Has Reading Instruction Lost the ‘Gist’?

By Anthony Rebora — September 19, 2011 1 min read
  • Save to favorites
  • Print

In the New York Times, literary critic and Core Knowledge Foundation founder E.D. Hirsch reasserts his case that the recent drop in SAT reading scores derives not from student demographic changes but from a long-term de-intellectualization of elementary school curricula:

The most credible analyses have shown that the chief causes [of the verbal scores decline] were not demographics or TV watching, but vast curricular changes, especially in the critical early grades. In the decades before the Great Verbal Decline, a content-rich elementary school experience evolved into a content-light, skills-based, test-centered approach.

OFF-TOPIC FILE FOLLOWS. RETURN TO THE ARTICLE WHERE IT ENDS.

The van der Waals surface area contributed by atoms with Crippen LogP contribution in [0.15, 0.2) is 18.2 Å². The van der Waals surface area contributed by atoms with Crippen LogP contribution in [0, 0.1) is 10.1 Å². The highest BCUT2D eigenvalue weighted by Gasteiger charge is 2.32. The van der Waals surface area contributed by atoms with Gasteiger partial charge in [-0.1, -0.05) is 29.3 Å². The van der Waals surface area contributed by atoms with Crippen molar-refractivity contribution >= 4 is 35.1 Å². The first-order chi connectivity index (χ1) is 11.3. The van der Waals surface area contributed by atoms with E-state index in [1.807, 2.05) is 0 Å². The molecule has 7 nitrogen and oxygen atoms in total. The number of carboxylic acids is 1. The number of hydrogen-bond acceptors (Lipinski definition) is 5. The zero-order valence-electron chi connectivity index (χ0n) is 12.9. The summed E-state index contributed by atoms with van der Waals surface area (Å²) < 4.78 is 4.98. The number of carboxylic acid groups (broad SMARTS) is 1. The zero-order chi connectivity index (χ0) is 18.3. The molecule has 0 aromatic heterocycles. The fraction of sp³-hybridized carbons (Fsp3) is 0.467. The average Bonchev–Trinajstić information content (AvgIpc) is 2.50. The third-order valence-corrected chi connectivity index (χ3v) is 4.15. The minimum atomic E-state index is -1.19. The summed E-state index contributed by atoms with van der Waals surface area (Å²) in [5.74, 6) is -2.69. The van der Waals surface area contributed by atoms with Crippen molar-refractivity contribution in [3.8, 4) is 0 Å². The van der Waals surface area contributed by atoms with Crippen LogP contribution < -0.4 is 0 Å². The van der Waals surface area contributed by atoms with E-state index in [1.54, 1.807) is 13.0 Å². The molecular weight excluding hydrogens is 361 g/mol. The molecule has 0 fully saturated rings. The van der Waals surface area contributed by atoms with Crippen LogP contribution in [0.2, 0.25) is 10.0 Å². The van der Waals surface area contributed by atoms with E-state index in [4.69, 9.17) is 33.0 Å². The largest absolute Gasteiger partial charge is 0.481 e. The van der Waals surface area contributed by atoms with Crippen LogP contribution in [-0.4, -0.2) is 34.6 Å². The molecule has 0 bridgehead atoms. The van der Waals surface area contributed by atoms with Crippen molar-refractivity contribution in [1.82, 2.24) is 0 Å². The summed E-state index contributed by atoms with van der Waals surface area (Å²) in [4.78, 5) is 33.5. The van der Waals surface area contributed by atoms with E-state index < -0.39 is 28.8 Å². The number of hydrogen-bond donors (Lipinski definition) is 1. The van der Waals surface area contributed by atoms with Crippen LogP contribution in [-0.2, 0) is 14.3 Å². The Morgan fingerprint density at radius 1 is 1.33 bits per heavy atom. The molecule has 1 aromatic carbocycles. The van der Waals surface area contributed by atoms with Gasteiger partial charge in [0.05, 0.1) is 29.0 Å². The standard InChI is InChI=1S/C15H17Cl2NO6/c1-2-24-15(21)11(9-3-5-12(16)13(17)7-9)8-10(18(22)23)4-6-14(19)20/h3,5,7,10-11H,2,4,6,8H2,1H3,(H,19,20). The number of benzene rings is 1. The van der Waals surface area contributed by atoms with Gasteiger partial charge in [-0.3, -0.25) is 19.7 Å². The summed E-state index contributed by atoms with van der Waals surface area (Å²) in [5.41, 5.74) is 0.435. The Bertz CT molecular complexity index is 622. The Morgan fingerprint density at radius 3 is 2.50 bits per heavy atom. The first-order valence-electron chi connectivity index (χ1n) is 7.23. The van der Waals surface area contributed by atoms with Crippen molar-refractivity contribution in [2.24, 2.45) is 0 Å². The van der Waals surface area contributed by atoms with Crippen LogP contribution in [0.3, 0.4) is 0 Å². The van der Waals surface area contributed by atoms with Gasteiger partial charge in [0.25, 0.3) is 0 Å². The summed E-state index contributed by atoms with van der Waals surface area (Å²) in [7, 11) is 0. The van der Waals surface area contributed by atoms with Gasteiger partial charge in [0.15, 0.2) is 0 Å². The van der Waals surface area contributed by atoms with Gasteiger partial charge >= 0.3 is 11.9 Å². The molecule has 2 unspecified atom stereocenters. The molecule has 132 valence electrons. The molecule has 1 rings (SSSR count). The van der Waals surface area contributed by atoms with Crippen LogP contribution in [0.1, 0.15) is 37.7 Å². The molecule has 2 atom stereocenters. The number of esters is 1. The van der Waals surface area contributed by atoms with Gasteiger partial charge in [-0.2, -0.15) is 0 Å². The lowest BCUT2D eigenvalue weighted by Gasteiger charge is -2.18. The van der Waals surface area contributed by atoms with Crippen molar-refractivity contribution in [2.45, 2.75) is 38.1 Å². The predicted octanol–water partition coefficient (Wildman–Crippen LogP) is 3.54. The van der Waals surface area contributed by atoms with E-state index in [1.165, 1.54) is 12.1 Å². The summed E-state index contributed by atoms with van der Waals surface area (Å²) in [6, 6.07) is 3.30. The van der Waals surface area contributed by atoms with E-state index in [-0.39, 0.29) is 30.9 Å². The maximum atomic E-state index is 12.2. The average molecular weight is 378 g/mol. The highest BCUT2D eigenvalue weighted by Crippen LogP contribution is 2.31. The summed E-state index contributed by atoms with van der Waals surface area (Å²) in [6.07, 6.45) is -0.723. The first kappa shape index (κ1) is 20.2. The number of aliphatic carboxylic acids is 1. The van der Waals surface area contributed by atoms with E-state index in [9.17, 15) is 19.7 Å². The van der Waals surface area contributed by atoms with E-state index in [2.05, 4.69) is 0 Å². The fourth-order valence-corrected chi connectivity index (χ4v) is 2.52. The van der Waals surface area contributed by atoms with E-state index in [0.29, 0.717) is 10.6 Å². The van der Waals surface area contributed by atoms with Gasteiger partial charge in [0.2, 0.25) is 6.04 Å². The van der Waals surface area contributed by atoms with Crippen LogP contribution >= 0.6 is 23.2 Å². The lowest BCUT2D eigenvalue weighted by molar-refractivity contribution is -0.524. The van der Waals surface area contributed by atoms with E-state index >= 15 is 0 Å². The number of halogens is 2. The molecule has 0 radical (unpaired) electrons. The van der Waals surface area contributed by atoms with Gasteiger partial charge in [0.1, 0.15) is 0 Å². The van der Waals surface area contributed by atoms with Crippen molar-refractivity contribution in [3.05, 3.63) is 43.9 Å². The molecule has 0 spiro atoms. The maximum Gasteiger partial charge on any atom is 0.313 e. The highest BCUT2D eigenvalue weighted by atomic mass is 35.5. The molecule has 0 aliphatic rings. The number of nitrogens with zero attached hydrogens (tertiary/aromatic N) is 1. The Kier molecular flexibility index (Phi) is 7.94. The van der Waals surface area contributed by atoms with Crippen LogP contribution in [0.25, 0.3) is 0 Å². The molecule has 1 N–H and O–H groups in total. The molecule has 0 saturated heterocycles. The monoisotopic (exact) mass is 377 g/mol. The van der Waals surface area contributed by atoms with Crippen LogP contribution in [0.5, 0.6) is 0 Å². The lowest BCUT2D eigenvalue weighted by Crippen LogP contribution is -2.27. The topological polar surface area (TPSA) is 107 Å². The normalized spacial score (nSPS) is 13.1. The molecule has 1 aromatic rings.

For Hirsch, strong reading skills are dependent on the development of in-depth content or background knowledge—or, as he explains it here, the ability to understand “the gist of what we are hearing or reading” and intuitively grasp the meanings of unfamiliar words. For teachers, developing this facility in students would mean, in part, staying with topics for longer periods time.

A version of this news article first appeared in the Teaching Now blog.